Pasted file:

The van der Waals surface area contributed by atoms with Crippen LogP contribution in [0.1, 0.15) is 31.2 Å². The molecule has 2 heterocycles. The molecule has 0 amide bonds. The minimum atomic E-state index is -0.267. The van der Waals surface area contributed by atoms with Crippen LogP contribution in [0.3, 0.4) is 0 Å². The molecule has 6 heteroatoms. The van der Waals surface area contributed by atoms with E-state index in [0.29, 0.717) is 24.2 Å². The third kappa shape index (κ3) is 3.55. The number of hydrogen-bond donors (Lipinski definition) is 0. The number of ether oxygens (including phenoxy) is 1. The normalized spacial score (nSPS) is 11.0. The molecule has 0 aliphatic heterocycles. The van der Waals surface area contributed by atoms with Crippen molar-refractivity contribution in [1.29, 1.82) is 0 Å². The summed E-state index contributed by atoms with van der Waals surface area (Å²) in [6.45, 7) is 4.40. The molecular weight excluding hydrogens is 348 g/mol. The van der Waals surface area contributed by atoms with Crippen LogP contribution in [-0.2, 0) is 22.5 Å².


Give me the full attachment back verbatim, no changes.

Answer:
The van der Waals surface area contributed by atoms with Crippen LogP contribution in [0.1, 0.15) is 31.2 Å². The molecule has 2 heterocycles. The molecule has 0 amide bonds. The minimum atomic E-state index is -0.267. The van der Waals surface area contributed by atoms with Crippen LogP contribution in [0.3, 0.4) is 0 Å². The molecule has 6 heteroatoms. The van der Waals surface area contributed by atoms with E-state index in [0.29, 0.717) is 24.2 Å². The third kappa shape index (κ3) is 3.55. The number of hydrogen-bond donors (Lipinski definition) is 0. The number of ether oxygens (including phenoxy) is 1. The normalized spacial score (nSPS) is 11.0. The molecule has 0 aliphatic heterocycles. The van der Waals surface area contributed by atoms with Crippen molar-refractivity contribution in [1.29, 1.82) is 0 Å². The summed E-state index contributed by atoms with van der Waals surface area (Å²) in [6.45, 7) is 4.40. The molecular weight excluding hydrogens is 348 g/mol. The van der Waals surface area contributed by atoms with Crippen LogP contribution in [-0.2, 0) is 22.5 Å².